Heart Muscle

Basic physiology: William Harvey recognized at the beginning of the 17th century that the heart pumps the blood through the whole body. The heart consists of four chambers, two atria that receive the blood and the two ventricles that pump the blood. The venous blood enters the heart via the right atrium, flows into the right ventricle and is pumped by the right ventricle through the lungs to pick up O2 and lose CO2. The rejuvenated blood enters the left atrium and delivers O2 to the tissues by the pumping action of the left ventricle (Fig. H1).

Alternating contractions and relaxations of the heart muscle, called myocardium, causes the pumping of the heart. There is a pacemaker in the right atrium that generates electrical impulses causing the atria to contract and thereby forcing blood into the ventricles. Following contraction (systole) the ventricles relax (diastole); the entire process is called the cardiac cycle. Normal human heart beats about 70-times per minute at rest. The rate of heart beat increases during exercise, emotional excitement and fever, and decreases during sleep.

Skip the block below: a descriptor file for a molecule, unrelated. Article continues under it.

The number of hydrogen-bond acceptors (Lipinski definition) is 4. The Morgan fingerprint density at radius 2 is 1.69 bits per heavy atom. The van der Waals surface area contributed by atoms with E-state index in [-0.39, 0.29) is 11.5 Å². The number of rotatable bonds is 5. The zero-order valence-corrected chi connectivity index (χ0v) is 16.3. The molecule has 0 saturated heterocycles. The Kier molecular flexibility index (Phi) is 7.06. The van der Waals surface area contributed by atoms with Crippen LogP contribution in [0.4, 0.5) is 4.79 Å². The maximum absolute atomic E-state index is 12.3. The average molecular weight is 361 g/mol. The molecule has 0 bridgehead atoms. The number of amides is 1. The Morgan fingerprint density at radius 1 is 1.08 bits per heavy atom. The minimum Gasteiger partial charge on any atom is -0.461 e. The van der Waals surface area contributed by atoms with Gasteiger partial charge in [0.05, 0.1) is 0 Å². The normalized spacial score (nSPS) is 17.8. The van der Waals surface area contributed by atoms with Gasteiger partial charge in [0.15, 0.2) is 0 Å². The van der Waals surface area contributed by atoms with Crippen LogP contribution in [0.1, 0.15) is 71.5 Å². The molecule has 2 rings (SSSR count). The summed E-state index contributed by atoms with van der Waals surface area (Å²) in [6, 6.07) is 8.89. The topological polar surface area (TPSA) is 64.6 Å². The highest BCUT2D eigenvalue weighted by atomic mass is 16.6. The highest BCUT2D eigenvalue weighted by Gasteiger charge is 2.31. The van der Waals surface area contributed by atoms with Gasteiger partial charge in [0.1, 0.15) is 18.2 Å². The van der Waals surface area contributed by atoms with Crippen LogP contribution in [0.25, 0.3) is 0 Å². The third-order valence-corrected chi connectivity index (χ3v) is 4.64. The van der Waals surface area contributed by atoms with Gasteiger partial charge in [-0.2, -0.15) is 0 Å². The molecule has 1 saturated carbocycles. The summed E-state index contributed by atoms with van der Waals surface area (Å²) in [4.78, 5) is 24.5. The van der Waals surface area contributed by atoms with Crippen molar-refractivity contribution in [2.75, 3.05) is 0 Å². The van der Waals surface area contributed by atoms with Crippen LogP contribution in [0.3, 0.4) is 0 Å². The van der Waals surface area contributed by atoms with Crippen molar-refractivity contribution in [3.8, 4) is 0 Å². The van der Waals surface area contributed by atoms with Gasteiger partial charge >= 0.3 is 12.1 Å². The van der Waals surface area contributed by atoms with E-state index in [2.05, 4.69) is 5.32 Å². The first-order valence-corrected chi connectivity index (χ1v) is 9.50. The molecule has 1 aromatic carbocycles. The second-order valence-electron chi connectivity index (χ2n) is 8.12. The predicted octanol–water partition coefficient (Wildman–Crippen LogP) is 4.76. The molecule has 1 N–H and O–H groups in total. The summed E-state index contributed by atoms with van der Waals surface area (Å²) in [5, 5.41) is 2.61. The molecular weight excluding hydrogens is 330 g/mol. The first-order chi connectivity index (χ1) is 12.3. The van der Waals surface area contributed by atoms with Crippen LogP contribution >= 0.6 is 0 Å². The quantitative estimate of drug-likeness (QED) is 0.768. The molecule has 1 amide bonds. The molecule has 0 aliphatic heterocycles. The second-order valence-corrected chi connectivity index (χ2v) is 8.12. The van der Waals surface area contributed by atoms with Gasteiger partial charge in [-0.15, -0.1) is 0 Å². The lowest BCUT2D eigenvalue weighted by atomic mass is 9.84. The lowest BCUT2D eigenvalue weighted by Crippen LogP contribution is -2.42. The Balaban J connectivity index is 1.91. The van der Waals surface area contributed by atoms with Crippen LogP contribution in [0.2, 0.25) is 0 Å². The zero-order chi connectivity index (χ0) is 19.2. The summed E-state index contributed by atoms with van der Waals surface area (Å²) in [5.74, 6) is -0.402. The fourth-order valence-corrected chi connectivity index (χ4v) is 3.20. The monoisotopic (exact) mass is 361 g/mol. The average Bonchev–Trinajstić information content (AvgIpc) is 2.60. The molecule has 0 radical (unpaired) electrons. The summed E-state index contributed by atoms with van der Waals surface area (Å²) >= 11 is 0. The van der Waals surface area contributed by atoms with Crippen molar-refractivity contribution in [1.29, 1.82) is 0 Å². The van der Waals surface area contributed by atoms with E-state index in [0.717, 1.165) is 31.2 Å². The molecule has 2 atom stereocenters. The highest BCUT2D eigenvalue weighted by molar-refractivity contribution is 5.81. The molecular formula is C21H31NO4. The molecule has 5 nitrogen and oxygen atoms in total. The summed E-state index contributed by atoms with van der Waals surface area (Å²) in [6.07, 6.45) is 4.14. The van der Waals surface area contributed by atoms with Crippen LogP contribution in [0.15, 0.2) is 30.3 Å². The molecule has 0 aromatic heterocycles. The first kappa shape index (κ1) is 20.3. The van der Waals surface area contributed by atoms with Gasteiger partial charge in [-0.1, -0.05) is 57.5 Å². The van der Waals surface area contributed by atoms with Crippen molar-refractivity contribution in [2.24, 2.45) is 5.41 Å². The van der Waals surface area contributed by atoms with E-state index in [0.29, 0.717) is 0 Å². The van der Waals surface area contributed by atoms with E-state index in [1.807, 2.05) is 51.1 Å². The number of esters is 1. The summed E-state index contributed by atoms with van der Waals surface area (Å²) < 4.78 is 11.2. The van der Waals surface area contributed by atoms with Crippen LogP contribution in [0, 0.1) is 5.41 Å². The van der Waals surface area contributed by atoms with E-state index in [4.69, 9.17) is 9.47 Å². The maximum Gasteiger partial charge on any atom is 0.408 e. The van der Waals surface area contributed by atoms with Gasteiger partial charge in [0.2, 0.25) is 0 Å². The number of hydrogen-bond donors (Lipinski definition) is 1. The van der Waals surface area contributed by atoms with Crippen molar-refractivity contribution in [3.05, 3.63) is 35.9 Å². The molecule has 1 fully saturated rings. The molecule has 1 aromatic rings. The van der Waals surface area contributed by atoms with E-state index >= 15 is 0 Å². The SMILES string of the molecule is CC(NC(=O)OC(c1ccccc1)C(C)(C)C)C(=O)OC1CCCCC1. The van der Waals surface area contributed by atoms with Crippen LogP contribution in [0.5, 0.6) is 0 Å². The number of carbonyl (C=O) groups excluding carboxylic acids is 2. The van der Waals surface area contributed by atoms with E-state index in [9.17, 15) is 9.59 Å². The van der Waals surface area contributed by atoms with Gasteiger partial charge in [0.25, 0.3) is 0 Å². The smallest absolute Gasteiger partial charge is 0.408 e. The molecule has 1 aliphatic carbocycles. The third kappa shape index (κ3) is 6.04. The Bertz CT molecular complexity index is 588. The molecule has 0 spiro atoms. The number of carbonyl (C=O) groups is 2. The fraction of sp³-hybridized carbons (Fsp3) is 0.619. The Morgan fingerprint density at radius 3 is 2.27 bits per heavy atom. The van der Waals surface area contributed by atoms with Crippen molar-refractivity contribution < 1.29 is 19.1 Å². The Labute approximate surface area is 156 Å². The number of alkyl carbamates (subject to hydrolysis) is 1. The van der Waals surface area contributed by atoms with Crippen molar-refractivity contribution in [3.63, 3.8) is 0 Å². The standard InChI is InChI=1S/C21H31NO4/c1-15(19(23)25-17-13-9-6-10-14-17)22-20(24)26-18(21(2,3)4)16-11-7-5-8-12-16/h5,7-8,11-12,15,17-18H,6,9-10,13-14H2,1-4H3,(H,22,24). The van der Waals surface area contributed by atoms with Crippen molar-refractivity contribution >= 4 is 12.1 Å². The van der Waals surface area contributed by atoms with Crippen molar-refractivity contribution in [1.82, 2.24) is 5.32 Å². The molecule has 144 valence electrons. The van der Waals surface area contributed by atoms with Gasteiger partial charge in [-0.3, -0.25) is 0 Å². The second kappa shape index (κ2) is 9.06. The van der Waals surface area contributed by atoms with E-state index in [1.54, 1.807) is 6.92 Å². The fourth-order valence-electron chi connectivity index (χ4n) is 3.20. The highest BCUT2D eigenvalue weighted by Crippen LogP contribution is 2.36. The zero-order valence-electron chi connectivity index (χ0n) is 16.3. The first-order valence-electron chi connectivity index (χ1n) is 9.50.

Ultrastructure: Cardiac muscle is composed of interconnected mono-nucleated cells. The cells are imbedded in a weave of collagen. The ultrastructure of the heart contains a large number of myofibrils, striated like in skeletal muscle. A large fraction of the cell volume is occupied by mitochondria, which synthesize ATP to supply energy for the constantly working heart muscle. Myofibrils and mitochondria occupy about 85% of the heart cell volume, the rest contains the sarcolemma, T-tubules, sarcoplasmic reticulum, and specialized structures such as the intercalated disk, which connects adjacent heart cells (cardiomyocytes), and gap junction or nexus which makes contact between the plasma membranes of adjacent heart cells (Fig. H2).

Fig. H1. Scheme of the heart compartments and the direction of the blood flow during diastole. Note the pulmonary artery on the top of the right ventricle and the aorta on the top of the left ventricle. The valves separating the atria from the ventricles are not shown.

Electron micrograph of cardiac muscle. (Courtesy of Dr. Helen Rarick)

Electron micrograph of cardiac muscle. (Courtesy of Dr. Helen Rarick)

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